Classical animal models for allogeneic limb transplantation have been based on rat and pig donor and recipients. This is due to a multiplicity of factors, including availability of animals, protocols for animal use, cost, vessel size, and husbandry factors. Mice however, offer an optimal model in that they have been carefully bred for strains that possess certain immunologic traits. Murine models of hindlimb transplantation, however, are technically very demanding and require skill and precision not necessary when performing transplants in larger animals. The authors devised this study to examine the effects of animal age on the success of anastomotic patency and graft survival, morbidity, and mortality in a mouse hindlimb allogeneic transplantation model. Balb/c strain mice received the hindlimb of C57B1/6 mice via femoral artery and vein anastomosis in a groin pocket, with an exposed skin paddle for clinical monitoring of ischemia and rejection. Group 1 (n=8) consisted of 2-3 month old mice weighing 17-20 grams. Group 2 (n=7) consisted of 7-8 month old mice weighing 24-27 grams. The skin paddles on the transplanted limbs were examined daily and transplant recipients who survived the operation with a viable transplant were sacrificed at the earliest signs of rejection. Histology and mixed lymphocyte culture were performed to verify rejection in sacrificed specimens.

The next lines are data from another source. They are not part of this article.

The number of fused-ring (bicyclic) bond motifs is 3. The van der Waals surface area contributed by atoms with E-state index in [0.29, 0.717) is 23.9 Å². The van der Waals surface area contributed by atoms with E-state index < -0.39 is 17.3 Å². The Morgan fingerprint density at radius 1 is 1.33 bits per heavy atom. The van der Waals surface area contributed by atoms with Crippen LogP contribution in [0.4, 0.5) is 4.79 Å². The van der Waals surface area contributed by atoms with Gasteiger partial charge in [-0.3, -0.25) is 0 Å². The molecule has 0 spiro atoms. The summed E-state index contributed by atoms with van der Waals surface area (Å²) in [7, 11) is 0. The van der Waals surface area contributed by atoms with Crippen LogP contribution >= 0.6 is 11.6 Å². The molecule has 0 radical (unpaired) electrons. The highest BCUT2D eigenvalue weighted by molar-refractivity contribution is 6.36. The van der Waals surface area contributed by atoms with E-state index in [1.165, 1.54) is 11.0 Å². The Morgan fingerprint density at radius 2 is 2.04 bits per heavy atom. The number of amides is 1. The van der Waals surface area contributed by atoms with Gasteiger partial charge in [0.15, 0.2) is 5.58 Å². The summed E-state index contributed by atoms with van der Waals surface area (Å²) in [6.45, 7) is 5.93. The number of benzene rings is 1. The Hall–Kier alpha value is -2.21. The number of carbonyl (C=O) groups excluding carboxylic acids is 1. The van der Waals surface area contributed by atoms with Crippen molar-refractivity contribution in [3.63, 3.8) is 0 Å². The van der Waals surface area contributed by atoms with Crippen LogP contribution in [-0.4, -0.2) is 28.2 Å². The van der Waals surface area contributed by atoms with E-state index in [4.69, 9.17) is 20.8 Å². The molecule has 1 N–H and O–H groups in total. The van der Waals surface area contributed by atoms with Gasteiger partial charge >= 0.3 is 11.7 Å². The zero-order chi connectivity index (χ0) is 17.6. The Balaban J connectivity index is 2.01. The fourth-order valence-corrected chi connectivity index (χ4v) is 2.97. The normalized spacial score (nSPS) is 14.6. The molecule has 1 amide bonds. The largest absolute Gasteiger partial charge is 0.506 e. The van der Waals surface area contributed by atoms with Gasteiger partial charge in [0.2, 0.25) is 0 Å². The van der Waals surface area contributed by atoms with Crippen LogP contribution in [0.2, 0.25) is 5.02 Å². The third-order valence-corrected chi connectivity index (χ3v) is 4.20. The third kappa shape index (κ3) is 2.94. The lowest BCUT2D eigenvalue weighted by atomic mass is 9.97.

The results of this study clearly favored younger mice as subjects for hind limb transplantation. In all parameters measured, results were better in the younger mice. Six of eight allografts in the juvenile mice survived and were eventually rejected (75% success). Only one of seven allografts in the older mice survived to rejection (14% success). The six failures in the older group were the result of early postoperative complications and very early allograft loss prior to the onset of rejection. The observable ischemia in the older group was also more severe and at a higher anatomic level in the few animals that survived the procedure than in the surviving juvenile animals. Both the higher success rate and the lower morbidity in the juvenile animals were statistically significant. The reasons for the higher success in the young mice remains speculative. Vascular developmental changes, maturation of the coagulation system and decreased collateral vessel formation in older mice were all possible theories put forth. It appears that in the technically demanding murine limb transplantation model, juvenile mice offer a better chance of successful limb transplantation than older mice.
Journal of Reconstructive Microsurgery